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Port of Everett pictures smoother sailing ahead

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By M.L. Dehm
SCBJ Freelance Writer
Published: Thursday, December 29, 2011, 12:01 a.m.
  • The 12th Street Yacht Basin is the newest marina at the Port of Everett.

    Mike Benbow / Herald file

    The 12th Street Yacht Basin is the newest marina at the Port of Everett.

  • People admire the Fisherman’s Tribute statue that was unveiled at the Port of Everett’s Waterfront Center on June 23, 2011.

    Sarah Weiser / Herald file

    People admire the Fisherman’s Tribute statue that was unveiled at the Port of Everett’s Waterfront Center on June 23, 2011.

  • The Westwood Cascade made the Port of Everett its first stop on its maiden voyage on March 15, 2011. The ship arrived from Japan with containers of pa...

    Mike Benbow / Herald file

    The Westwood Cascade made the Port of Everett its first stop on its maiden voyage on March 15, 2011. The ship arrived from Japan with containers of parts for the Boeing Co. and cargo for other ports.

EVERETT — It hasn't exactly been smooth sailing for the Port of Everett over the past several years. The recession, crowned by the bankruptcy of developer Everett Maritime, put a hold on development plans that had been in the works as early as 2003.
But things are looking good for 2012, according to chief administrative officer Les Reardanz. “We're very excited and optimistic,” he said.
For a start, development plans are in the works again. An ad hoc committee has been reviewing the original plans for the waterfront area that envisioned more than 600 condominiums and retail development in order to make recommendations to a future commission.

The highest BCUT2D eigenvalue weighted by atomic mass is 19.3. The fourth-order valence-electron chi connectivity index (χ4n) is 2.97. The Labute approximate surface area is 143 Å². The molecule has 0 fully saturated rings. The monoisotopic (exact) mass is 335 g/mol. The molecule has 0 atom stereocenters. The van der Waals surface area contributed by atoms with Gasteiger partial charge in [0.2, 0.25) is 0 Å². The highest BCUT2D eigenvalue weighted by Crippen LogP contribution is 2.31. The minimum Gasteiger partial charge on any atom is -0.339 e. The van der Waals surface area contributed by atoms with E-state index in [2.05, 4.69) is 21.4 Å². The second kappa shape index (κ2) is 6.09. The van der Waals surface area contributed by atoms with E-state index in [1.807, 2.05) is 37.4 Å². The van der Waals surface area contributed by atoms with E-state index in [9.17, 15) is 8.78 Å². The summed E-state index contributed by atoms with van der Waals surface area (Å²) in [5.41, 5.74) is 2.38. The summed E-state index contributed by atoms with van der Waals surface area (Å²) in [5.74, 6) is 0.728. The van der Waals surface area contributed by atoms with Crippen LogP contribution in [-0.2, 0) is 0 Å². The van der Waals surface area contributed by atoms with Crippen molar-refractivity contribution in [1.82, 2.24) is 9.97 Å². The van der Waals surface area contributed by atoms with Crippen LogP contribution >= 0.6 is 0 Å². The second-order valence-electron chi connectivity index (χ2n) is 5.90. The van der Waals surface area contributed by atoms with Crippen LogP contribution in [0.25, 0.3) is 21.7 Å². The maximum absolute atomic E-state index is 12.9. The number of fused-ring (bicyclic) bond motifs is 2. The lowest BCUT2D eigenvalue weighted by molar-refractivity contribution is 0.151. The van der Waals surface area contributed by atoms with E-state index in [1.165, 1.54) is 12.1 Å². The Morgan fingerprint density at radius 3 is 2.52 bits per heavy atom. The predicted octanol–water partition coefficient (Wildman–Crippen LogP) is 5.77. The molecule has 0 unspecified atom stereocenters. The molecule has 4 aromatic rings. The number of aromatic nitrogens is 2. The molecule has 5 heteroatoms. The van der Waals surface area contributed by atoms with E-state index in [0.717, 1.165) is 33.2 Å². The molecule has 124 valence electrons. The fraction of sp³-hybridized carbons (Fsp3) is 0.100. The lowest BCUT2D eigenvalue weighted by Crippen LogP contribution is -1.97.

That new planning commission will be separate from the developer, unlike the doomed Everett Maritime project in which planner and developer were one and the same.
The first task for the new commission is to scrutinize the existing development agreement the port and the City of Everett signed 2005 that laid out how the property should be developed.
Things have changed a lot since that old agreement was reached. Today's economic realities need to be taken into consideration. But Reardanz explained that the original mixed-use plans can't be changed too drastically or everything would have to start over from the beginning. That's something the port doesn't want to waste time doing.
“We already have land-use entitlements so we're starting at square four and not back at square one,” he said.
Currently, the ad hoc committee recommendation is leaning towards a modified version of the original mixed-use concept. The planned housing component will stay but not necessarily in the form of condos. Rental units or other types of housing can be explored.
The port also will have the commission create plans for phases of development in the project. Each phase will be separate and possibly use different developers.
In the meantime, cleanup on the site has begun. Upland and in-water cleanup of the proposed development area was slated for the start of 2012. Old buildings near W. Marine View Drive will be removed and any pollution cleaned up to clear the way for construction as soon as it is needed.
The port takes waterfront cleanup seriously. In September 2011, recertification in the Clean Marina Initiative Program won the port a leadership award.
In cooperation with the Department of Ecology, the port has completed multiple cleanup projects along the waterfront and now requires just one year of monitoring under the Puget Sound Initiative that was established by Gov. Chris Gregoire in 2007.